I can’t count how many straight out laughs I got in response to “soy vegetariana” when trying to order a meal in Spain. This is a country where the majority of bars decorate their ceilings with hanging dried whole legs of their famous black pigs and baby Babes are regularly served baked to tender perfection curled up on a big plate.
I had to be talked out of calling the police after we received our first body part in the mail for Christmas, animal of course. While the people of Spain are generous, friendly and clearly enjoy life, I found myself having to constantly explain why I didn’t eat meat. Well-meaning friends were invariably surprised when I turned down seafood tapas. Fish is not meat in Spain.
While I was the one attempting to explain in my less-than-perfect Castellano my ethical – and ecological and humanitarian and health driven – reasons for going AWOL on the meat addiction, the New York Times recently turned the tables when The Ethicist Ariel Kaminer announced a contest for meat eaters to explain why it’s ethical to consume the flesh of other species.
And the judges? While not all vegetarian, they are all outspoken critics of the current meat production machine. So rather than vegetarians defending their views to a world of meat eaters, ravenous carnivores were asked to give their best shot at ethically defending their choice to allow sentient creatures to suffer and die for the almighty palate.
The judges chose six finalists out of 3,000 entries, and allowed readers to choose their favorite. Readers chose PETA founder Ingrid Newkirk’s essay which argued that “aside from accidental roadkill or the fish washed up dead on the shore, [in vitro (lab grown) meat] is perhaps the only ethical meat.”
The judges chose self-described “farmworker, plant geek, agroecologist and foodie for the past 20 years” Jay Bosts’ entry, which reminded me of something I might have heard Daniel Day-Lewis mutter after killing the deer in the first two minutes of Last of the Mohicans. This is Bosts’ final paragraph:
“For me, eating meat is ethical when one does three things. First, you accept the biological reality that death begets life on this planet and that all life (including us!) is really just solar energy temporarily stored in an impermanent form. Second, you combine this realization with that cherished human trait of compassion and choose ethically raised food, vegetable, grain and/or meat. And third, you give thanks.”
OK. So I’ve accepted death begets life on this planet and that we’re all just solar energy. Ethically speaking, this doesn’t explain why it’s acceptable for me to kill animals so that I can enjoy something tasty or fit in at the annual neighborhood bbq. If death is just part of life, following this logic murdering people would just be part of the natural process of this planet and I’d be freeing up resources and space for another human to be born.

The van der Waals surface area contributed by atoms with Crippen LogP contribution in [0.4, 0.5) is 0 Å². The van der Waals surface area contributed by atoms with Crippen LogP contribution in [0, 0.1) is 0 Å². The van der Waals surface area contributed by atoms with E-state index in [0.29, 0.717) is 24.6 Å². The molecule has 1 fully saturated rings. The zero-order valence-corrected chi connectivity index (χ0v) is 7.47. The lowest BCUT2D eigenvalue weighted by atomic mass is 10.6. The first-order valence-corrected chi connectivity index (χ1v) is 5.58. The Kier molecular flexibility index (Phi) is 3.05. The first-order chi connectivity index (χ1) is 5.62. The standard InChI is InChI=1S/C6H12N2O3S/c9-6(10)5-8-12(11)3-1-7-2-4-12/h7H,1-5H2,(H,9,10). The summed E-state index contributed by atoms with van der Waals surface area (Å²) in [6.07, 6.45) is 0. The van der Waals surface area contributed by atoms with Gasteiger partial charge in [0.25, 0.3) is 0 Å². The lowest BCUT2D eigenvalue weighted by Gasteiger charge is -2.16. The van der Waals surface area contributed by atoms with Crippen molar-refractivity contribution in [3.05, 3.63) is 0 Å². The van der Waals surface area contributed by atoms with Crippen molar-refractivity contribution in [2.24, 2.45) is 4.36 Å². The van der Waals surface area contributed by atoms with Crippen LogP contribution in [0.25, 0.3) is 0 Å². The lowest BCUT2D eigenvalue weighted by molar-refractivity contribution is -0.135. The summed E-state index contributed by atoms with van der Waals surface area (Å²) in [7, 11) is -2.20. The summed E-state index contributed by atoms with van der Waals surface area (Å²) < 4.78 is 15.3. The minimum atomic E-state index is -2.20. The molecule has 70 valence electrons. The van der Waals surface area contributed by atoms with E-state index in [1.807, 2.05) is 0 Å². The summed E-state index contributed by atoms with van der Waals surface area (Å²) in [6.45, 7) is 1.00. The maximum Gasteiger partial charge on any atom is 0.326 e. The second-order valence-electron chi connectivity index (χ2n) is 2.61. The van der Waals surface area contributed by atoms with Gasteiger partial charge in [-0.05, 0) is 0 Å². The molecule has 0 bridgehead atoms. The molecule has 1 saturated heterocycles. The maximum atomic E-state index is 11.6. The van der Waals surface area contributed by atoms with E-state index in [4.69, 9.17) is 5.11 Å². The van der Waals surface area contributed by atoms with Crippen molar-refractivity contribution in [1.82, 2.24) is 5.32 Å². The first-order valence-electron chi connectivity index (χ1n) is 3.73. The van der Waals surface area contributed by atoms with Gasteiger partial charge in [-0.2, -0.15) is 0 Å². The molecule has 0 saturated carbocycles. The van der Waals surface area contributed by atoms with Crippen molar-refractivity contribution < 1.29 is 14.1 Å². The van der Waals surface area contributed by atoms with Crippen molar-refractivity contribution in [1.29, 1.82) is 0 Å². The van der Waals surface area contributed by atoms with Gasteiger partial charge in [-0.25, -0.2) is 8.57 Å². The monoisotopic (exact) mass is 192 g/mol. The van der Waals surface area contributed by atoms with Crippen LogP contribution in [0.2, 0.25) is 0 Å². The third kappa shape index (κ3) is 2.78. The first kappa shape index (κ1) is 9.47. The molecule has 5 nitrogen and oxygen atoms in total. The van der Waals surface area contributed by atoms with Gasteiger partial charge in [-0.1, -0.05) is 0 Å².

As far as choosing ethically raised meat, James McWilliams, in an op-ed piece that also appeared in the NY Times called The Myth of Sustainable Meat, addressed the fact that there would be no way to satiate the growing world-wide demand for cheap meat in a sustainable way. Basically, there’s not enough space for grass-fed, free-range beef, and, even if there were, the greenhouse gasses emitted by these animals would be an even bigger issue than the standard factory-farmed meat from whence 99 percent of the flesh consumed in this country comes from.
After killing an animal that felt love, pain, fear and happiness, regardless of whether its short life was in a pasture or the hell of a feed lot, you give thanks? You can’t give thanks for something that you took by force. By this logic, rapists could clear their consciences by thanking their victims.
The only time it seems ethically reasonable to hunt and kill animals for food is when it is necessary for survival. Yes, one animal dying so that another can live is part of the natural process of this planet upon which survival is based, but we long ago removed ourselves from being at the mercy of the natural processes of this Earth when we invented civilization. Following all of the rules of the natural process of life would mean foregoing life-saving medicine and procedures.
The vast majority – except for the very last of the truly tribal people – of humans no longer need meat to thrive. India’s growing overpopulation problem highlights this point (India is largely a vegetarian nation). In fact, there is an increasing mountain of research proving that eating the dead bodies of animals is actually hurting our health and causing many of the diseases afflicting Westerners.
I often hear meat eaters excuse their diet choices by saying that eating vegetables brings with it the collateral damage of killing insects, small mammals like mice and other wildlife when the food is trucked from farm to supermarket. While this is true, it is an unintentional consequence of the large-scale agriculture we have come to depend on.
But the accidental death of a few does not create an ethical free-for-all to kill whatever we want to eat. I may accidentally kill another person when I drive my car, but that doesn’t give me the right to start taking people out with my Hummer every time they get in my way.
If we focus strictly on ethics, there is no way to defend killing for our own enjoyment. The next time a rabid cow intent on mass murder charges your children, feel free to bust out your Glock and take it down, ethics is on your side. Otherwise, try using your flat teeth designed for chewing vegetation to enjoy a salad.
Sources and further reading
- Red meat: What makes it unhealthy?
- All red meat is risky, a study finds
- We Could Be Heroes
- We’re Eating Less Meat. Why?
- In Defense of (Some) Meat
Photo by Thomas R. Stegelmann